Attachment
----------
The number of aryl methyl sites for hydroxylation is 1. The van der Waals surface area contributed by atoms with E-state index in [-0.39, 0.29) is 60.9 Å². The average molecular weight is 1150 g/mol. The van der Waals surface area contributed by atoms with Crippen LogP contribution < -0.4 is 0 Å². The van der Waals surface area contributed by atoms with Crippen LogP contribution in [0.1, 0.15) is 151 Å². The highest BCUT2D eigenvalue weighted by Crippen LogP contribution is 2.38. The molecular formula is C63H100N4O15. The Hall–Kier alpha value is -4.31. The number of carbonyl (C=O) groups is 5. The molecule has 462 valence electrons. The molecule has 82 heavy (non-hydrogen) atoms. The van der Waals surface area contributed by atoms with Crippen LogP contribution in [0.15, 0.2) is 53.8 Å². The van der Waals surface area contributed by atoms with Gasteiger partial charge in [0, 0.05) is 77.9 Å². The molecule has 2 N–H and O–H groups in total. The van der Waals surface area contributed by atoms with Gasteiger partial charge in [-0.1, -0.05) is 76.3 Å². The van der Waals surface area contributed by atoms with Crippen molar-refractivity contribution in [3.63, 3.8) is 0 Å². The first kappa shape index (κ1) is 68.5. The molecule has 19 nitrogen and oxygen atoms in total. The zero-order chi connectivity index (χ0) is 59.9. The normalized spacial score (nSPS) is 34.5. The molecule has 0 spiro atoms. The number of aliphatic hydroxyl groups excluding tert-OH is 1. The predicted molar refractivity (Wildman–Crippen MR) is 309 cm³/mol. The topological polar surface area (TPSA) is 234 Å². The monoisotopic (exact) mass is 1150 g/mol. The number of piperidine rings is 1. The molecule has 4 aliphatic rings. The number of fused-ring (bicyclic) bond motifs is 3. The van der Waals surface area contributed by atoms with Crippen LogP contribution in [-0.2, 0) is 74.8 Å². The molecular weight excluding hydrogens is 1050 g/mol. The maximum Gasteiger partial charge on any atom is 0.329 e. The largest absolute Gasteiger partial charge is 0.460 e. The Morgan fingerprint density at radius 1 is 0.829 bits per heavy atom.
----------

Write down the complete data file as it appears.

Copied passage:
The number of aryl methyl sites for hydroxylation is 1. The van der Waals surface area contributed by atoms with E-state index in [-0.39, 0.29) is 60.9 Å². The average molecular weight is 1150 g/mol. The van der Waals surface area contributed by atoms with Crippen LogP contribution < -0.4 is 0 Å². The van der Waals surface area contributed by atoms with Crippen LogP contribution in [0.1, 0.15) is 151 Å². The highest BCUT2D eigenvalue weighted by Crippen LogP contribution is 2.38. The molecular formula is C63H100N4O15. The Hall–Kier alpha value is -4.31. The number of carbonyl (C=O) groups is 5. The molecule has 462 valence electrons. The molecule has 82 heavy (non-hydrogen) atoms. The van der Waals surface area contributed by atoms with Crippen LogP contribution in [0.15, 0.2) is 53.8 Å². The van der Waals surface area contributed by atoms with Gasteiger partial charge in [0, 0.05) is 77.9 Å². The molecule has 2 N–H and O–H groups in total. The van der Waals surface area contributed by atoms with Gasteiger partial charge in [-0.1, -0.05) is 76.3 Å². The van der Waals surface area contributed by atoms with Crippen molar-refractivity contribution in [3.63, 3.8) is 0 Å². The first kappa shape index (κ1) is 68.5. The molecule has 19 nitrogen and oxygen atoms in total. The zero-order chi connectivity index (χ0) is 59.9. The normalized spacial score (nSPS) is 34.5. The molecule has 0 spiro atoms. The number of aliphatic hydroxyl groups excluding tert-OH is 1. The predicted molar refractivity (Wildman–Crippen MR) is 309 cm³/mol. The topological polar surface area (TPSA) is 234 Å². The monoisotopic (exact) mass is 1150 g/mol. The number of piperidine rings is 1. The molecule has 4 aliphatic rings. The number of fused-ring (bicyclic) bond motifs is 3. The van der Waals surface area contributed by atoms with Crippen LogP contribution in [-0.2, 0) is 74.8 Å². The molecular weight excluding hydrogens is 1050 g/mol. The maximum Gasteiger partial charge on any atom is 0.329 e. The largest absolute Gasteiger partial charge is 0.460 e. The Morgan fingerprint density at radius 1 is 0.829 bits per heavy atom.